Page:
A swell hit the coastlines of Taiwan on the 4th of October, courtesy of Typhoon Nalgae. Part of Taiwan lit up, albeit briefly. I happened to be in the neighborhood.
I had a few more days to hang about and wandered over to Jialeshuei on the south-east coast. A small swell was hanging about on that coast. It’s a river mouth pebble-stone set-up with ever-changing banks. There are lefts and rights.
Jialeshuei (which translates to ‘beautiful happy waters’) is surrounded by sandstone cliffs and coral hills that are pounded by consistent waves and wind. The surrounding vegetation is lush, and fauna is ample on the ground and in the air: the Formosa Monkey, Vipers, Sika Deer, a dizzying array of butterflies, as well as a plethora of raptors, such as the diurnal Peregrine Falcon and the Gray-faced Buzzard.
Jialeshuei has a tiny township. There are two bare-bone hostels here, to provide a bed for the trickle of mostly Taiwanese surfers who pass through. There is one surf shop / eatery, a few local dwellings housing the farmers and fishermen, and a boats sheltered behind a four-meter concrete harbor wall. That tells you something …
The wave gets good on occasion, but it’s fickle. A strong trade north-easter blows, hard. The wind is funneled along the coast, the mountains and valleys that drop off abruptly into the Pacific provide a grand wind tunnel. The trade-winds are cross-shore / onshore at the break. Nevertheless, its consistency in terms of wave-height means the wave is a staple in the area.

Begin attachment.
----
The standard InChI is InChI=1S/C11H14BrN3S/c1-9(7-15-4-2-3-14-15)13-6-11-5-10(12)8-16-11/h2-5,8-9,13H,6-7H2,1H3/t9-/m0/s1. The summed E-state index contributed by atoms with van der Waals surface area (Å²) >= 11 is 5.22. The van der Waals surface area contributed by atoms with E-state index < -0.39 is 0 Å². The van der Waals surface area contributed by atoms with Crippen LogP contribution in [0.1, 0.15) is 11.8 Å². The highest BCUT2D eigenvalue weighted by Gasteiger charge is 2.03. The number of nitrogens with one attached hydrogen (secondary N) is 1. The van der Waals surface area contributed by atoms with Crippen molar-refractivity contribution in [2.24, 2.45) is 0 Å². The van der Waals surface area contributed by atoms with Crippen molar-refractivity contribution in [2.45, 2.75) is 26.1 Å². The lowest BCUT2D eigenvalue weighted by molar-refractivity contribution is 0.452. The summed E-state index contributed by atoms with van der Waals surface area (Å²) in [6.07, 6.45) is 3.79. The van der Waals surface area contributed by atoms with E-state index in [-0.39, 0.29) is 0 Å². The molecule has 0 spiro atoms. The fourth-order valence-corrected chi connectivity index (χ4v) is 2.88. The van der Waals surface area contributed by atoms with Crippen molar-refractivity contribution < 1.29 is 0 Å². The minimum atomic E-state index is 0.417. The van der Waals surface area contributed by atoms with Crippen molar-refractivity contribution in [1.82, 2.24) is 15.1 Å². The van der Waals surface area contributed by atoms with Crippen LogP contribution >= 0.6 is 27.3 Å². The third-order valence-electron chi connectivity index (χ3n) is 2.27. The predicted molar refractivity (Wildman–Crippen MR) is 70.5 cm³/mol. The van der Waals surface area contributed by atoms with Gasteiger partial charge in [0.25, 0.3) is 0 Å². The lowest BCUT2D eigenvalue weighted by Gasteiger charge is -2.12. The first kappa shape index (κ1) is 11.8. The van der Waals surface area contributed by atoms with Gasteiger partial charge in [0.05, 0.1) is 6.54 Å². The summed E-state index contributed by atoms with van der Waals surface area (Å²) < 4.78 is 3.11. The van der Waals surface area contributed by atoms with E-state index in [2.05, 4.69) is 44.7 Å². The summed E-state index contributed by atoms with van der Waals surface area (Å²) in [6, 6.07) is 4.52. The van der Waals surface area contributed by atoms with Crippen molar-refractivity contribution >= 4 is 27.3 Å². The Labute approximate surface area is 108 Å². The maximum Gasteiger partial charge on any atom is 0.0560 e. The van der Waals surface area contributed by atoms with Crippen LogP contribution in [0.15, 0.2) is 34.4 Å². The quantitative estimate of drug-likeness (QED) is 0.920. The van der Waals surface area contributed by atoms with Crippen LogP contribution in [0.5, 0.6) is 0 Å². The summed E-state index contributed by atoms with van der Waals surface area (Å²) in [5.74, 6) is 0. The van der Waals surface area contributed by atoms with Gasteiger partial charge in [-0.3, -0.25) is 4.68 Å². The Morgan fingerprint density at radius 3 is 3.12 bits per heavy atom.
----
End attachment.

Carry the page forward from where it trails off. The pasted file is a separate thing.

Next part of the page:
I noticed more than the normal amount of crew milling about the village and wondered what was going on. I bumped into Neil MacDonald and his son Rory who live nearby.
The annual Jialeshuei International Surfing Competition was about to take place, from the 8th of October until the 10th (the Taiwanese National Day long weekend). It has been running for six years and is the biggest competition in Taiwan.
The crew from Taiwan Ocean Recreation Sports Association were setting up the event site. T.O.R.S.A is a group set up to lobby and educate the policy makers, weather bureau and coastguard about surfing and ocean sports (if a typhoon gets too close to the coast you aren’t allowed to surf). They also handle beach clean-ups and make sure the surf schools are safe for the many tourists learning to surf.
While I am normally adverse to surfing competition in any guise I decided to return to see what it’s all about.
The thirty-knot north-easterly wind had not let up for days, and the rain had the river flowing fast. The banks were still OK, and the swell was a lumpy 2-3 feet (remained so for the three days) so the contest was go.
The T.O.R.S.A crew had set up a row of tents for the many boardriders club that arrive from all over Taiwan: Yilan County, Pingtung, Hualien, Tiatung County and the two major cities of Kaoshiung and Taipei.
A small yet varied collection of international surfers had assembled also. They were from the United Kingdom, South Africa, California, Australia and Japan.
The ubiquitous surf companies were there, flags and tents replete with product and gimmicks. They seemed to be piggy-backing off the hard work of the local community who had pulled the whole event together. Some of the companies had provided t-shirts, stickers and some prize packs. Once again, it was a local shaper (Banana Tube) and surfing club (A-Lang) who were the ones who had ponied up the cold hard cash to run the event, as is so often the case in surfing communities around the world.
The surf divisions (longboard, shortboard, bodyboard) had A, B, and C levels. Everyone got to go surfing.
Kathy Tang and Alicia Wang from Taipei even got me out there, despite the enthusiastic crowd of beginners filling the line-up at the edge of the contest area. They had the ability to make the session fun with their infectious laughter and enthusiasm.